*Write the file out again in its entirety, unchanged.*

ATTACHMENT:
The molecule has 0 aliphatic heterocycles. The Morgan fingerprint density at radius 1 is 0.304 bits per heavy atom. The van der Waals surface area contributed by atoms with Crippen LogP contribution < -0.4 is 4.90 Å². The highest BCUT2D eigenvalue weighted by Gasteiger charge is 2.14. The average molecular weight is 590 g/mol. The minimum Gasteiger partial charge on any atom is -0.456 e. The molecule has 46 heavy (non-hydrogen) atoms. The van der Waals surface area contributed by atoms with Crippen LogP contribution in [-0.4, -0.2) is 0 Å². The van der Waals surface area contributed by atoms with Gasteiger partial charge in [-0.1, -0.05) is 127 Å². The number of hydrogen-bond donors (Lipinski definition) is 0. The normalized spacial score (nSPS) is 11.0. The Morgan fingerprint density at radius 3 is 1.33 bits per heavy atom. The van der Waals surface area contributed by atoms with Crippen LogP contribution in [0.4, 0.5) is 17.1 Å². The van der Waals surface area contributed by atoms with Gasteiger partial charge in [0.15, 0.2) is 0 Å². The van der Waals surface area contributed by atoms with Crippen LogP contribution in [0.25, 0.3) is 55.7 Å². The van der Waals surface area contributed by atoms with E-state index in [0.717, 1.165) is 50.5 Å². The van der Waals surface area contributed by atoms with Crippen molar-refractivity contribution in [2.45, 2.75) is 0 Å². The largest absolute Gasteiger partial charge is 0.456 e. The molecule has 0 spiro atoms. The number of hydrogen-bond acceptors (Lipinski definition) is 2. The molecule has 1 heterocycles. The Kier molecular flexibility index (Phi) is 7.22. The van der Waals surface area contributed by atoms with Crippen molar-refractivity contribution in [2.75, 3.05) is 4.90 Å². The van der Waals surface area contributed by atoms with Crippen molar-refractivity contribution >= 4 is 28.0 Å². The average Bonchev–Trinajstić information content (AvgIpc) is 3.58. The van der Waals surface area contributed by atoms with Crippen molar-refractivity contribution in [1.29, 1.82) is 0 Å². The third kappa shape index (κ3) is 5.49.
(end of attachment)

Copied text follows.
The molecule has 0 aliphatic heterocycles. The Morgan fingerprint density at radius 1 is 0.304 bits per heavy atom. The van der Waals surface area contributed by atoms with Crippen LogP contribution < -0.4 is 4.90 Å². The highest BCUT2D eigenvalue weighted by Gasteiger charge is 2.14. The average molecular weight is 590 g/mol. The minimum Gasteiger partial charge on any atom is -0.456 e. The molecule has 46 heavy (non-hydrogen) atoms. The van der Waals surface area contributed by atoms with Crippen LogP contribution in [-0.4, -0.2) is 0 Å². The van der Waals surface area contributed by atoms with Gasteiger partial charge in [-0.1, -0.05) is 127 Å². The number of hydrogen-bond donors (Lipinski definition) is 0. The normalized spacial score (nSPS) is 11.0. The Morgan fingerprint density at radius 3 is 1.33 bits per heavy atom. The van der Waals surface area contributed by atoms with Crippen LogP contribution in [0.4, 0.5) is 17.1 Å². The van der Waals surface area contributed by atoms with Gasteiger partial charge in [0.15, 0.2) is 0 Å². The van der Waals surface area contributed by atoms with Crippen LogP contribution in [0.25, 0.3) is 55.7 Å². The van der Waals surface area contributed by atoms with E-state index in [0.717, 1.165) is 50.5 Å². The van der Waals surface area contributed by atoms with Crippen molar-refractivity contribution in [2.45, 2.75) is 0 Å². The largest absolute Gasteiger partial charge is 0.456 e. The molecule has 0 spiro atoms. The number of hydrogen-bond acceptors (Lipinski definition) is 2. The molecule has 1 heterocycles. The Kier molecular flexibility index (Phi) is 7.22. The van der Waals surface area contributed by atoms with Crippen molar-refractivity contribution in [2.75, 3.05) is 4.90 Å². The van der Waals surface area contributed by atoms with Crippen molar-refractivity contribution >= 4 is 28.0 Å². The average Bonchev–Trinajstić information content (AvgIpc) is 3.58. The van der Waals surface area contributed by atoms with Crippen molar-refractivity contribution in [1.29, 1.82) is 0 Å². The third kappa shape index (κ3) is 5.49.